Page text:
Tuesday, October 15, 2013

Daily Corrections Clips


U.S. Supreme Court declines to hear California prison case
Lawrence Hurley, Reuters

WASHINGTON, Oct 15 (Reuters) - The U.S. Supreme Court on Tuesday declined for the second time to take up a long-running dispute about overcrowding in California prisons.
California Governor Jerry Brown, a Democrat, had asked the court to overturn a lower court ruling that requires the state to reduce overcrowding to 137.5 percent of design capacity. The state says it might have to release up to 9,000 prisoners by the end of the year to be in compliance.

State Examines Whether SHUs Are Working
California’s prison system uses Security Housing Units as a way to isolate alleged gang members from the general inmate population. But gangs remain a problem in prisons and the outcry over the extended use of solitary confinement is growing.
Katie Orr, Capital Public Radio

Steven Czifra spent four years locked up in a Security Housing Unit, or SHU. Isolated from other inmates, alone in his cell for 22 ½ hours a day, he said there wasn’t much too do.


Calipatria State Prison inmate assaults correctional officers

Chelcey Adami, Imperial Valley Press

CALIPATRIA — A Calipatria State Prison inmate assaulted two correctional officers Saturday, according to a prison official.

Around 9:45 a.m., a correctional officer approached inmate Anthony J. Martin to escort him to a program office to speak with a sergeant, said Lt. Everardo Silva, prison administrative assistant and public information officer.

San Quentin Inmates to Take Center Stage

Inmates will perform autobiographical theater pieces on the grounds of San Quentin State Prison on Friday.
Gideon Rubin, San Rafael Patch

The grounds of a Marin County prison make for an improbable venue to ponder the question of whether life imitates art, or vice versa.

San Quentin State Prison inmates later this week will give it a shot. They are scheduled to perform autobiographical theater pieces this Friday.

With parole pending, an inmate reflects on lessons learned
Sha Wallace Stepter, KALW   

KALW has partnered with radio producers inside California's oldest prison to bring you the San Quentin Prison Report, a series of stories focusing on the experiences of these men, written and produced by those living inside the prison's walls.

Marcus Williams went to prison when he was just 17 years old. It was 1984, and “Miami Vice” and “The Cosby Show” were the hottest things on television. Run DMC, Houdini and Kurtis Blow were the kings of hip hop.

Two years after Oklahoma riot, inmates file suit against private prison company

Two years after a violent riot sent dozens of California inmates to hospitals all over western Oklahoma, a group of prisoners who lived through the melee are suing the private prison company that housed them.
Andrew Knittle, The Oaklahoman

Two years after a riot sent dozens of California inmates to hospitals all over western Oklahoma, a group of prisoners who lived through the melee is suing the private prison company that owns the sprawling facility.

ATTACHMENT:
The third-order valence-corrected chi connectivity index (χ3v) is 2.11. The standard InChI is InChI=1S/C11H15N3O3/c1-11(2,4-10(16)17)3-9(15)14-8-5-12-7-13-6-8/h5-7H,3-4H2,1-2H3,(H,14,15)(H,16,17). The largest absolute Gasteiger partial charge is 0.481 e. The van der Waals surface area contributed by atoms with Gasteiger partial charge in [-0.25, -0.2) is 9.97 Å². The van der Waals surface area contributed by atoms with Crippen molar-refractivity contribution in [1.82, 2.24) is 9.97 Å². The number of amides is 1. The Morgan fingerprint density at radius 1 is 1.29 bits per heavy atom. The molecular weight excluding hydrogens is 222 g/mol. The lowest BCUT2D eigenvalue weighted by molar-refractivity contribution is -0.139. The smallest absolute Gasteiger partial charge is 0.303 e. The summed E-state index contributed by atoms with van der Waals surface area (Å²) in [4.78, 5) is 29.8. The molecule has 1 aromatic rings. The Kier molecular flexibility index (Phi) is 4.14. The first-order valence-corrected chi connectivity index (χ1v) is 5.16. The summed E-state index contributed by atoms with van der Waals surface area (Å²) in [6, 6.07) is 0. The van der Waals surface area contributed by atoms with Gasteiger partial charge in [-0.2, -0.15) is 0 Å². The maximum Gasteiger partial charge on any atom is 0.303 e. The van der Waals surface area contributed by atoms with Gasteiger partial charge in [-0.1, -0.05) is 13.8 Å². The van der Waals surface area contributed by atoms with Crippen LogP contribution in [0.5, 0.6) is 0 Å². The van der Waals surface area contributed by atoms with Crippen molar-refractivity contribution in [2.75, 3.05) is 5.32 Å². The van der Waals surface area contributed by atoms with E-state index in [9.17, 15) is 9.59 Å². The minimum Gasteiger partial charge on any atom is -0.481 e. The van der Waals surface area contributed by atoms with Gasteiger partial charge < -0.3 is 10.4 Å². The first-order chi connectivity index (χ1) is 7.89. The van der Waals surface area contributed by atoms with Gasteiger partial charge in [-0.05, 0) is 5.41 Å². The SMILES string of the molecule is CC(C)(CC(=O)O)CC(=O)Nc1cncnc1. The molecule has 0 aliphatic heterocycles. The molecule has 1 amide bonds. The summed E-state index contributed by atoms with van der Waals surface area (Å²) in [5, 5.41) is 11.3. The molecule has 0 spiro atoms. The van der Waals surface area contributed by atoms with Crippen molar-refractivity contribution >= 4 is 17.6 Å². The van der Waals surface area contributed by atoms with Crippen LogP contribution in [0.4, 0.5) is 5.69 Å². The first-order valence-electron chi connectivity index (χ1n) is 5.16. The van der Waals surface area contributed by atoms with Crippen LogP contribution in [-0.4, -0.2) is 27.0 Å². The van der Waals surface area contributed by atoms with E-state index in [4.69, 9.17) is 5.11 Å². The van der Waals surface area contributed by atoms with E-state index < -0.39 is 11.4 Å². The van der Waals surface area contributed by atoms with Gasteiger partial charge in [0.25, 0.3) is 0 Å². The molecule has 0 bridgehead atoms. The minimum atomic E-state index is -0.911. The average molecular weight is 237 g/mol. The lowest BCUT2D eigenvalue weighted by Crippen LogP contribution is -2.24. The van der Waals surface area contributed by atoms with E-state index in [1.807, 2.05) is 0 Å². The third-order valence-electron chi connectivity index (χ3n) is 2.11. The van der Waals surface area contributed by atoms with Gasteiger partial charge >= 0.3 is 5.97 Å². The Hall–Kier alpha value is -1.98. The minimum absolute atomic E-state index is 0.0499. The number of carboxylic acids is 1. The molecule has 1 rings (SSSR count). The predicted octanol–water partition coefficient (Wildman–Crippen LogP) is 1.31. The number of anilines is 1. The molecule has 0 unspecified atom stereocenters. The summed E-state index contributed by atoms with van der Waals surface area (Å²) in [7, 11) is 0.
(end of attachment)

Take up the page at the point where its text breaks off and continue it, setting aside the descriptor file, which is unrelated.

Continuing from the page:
Stanislaus looking to build $40M jail facility
Ken Carlson, The Modesto Bee

Stanislaus County could seek $40 million to build another jail facility, this one geared for in-custody vocational and educational programs to help offenders become law-abiding citizens.

Smart Justice in San Mateo County

In light of AB 109′s second birthday, CSAC is continuing with its series on how counties across California have implemented the hallmark legislation. Some have done so in entirely unique and innovative ways.

Crime rate has stabilized in Fontana, Police Chief Jones says
Alejandro Cano, Fontana Herald News

Concerned residents gathered last Tuesday at the Jessie Turner Center in Fontana to hear Police Chief Rod Jones talk about what the city is doing regarding public safety during the "Breakfast with the Chief" series.

Arrests are down as jail population increases
Jennie Rodriguez-Moore, The Stockton Record

STOCKTON - A new report on jail needs concludes the number of arrests in the county has declined over the past five years, yet the jail population has increased as felony inmates under AB109 stay longer behind bars.

Realignment deals with 40,000 convicted felons

Jason Campbell, The Manteca Bulletin

It sounded like a decent deal.

The California Department of Corrections and Rehabilitation – which was housing 70 percent more inmates than its prisons were designed for – had to either find a way to supervise the release of 40,000 convicted felons or a panel of judges would open the gates.


Looking for work? The city of Shafter is hiring at the Community Correctional Facility

Community Correctional Facility hiring
Carlos Correa, 23 ABC

SHAFTER, Calif. - If you’re looking for work, you might be able to find it in Shafter.
The city’s Community Correctional Facility will soon reopen to help relieve overcrowding at other prisons across the state.

Misdemeanor Status For Small-Time Cocaine Possession Rejected
Dennis Romero, LA Weekly

California's prisons are so overcrowded that we're under a federal court order to cut 8,000 inmates by year's end. 

A California lawmaker, Sen. Mark Leno, came up with one idea to ensure that our lockups aren't clogged up with small-time offenders: Let local prosecutors decide if suspects caught with small amounts of hard drugs like cocaine or heroin should be charged with a misdemeanor instead of a mandatory felony.


ANOTHER VIEW: City Must Tackle Mental Health

Editorial: Alisa Aslanyan, Noemi Alsup, Jimmy Cabrera Jr., Melissa Chan, Jenny Moon and Scott Senger, The Gazettes

“The largest public mental health facility in America is not a hospital. It’s the Los Angeles County jail. On any given day it houses 3,000 mentally disturbed inmates” —Pete Early, Mental health expert and Author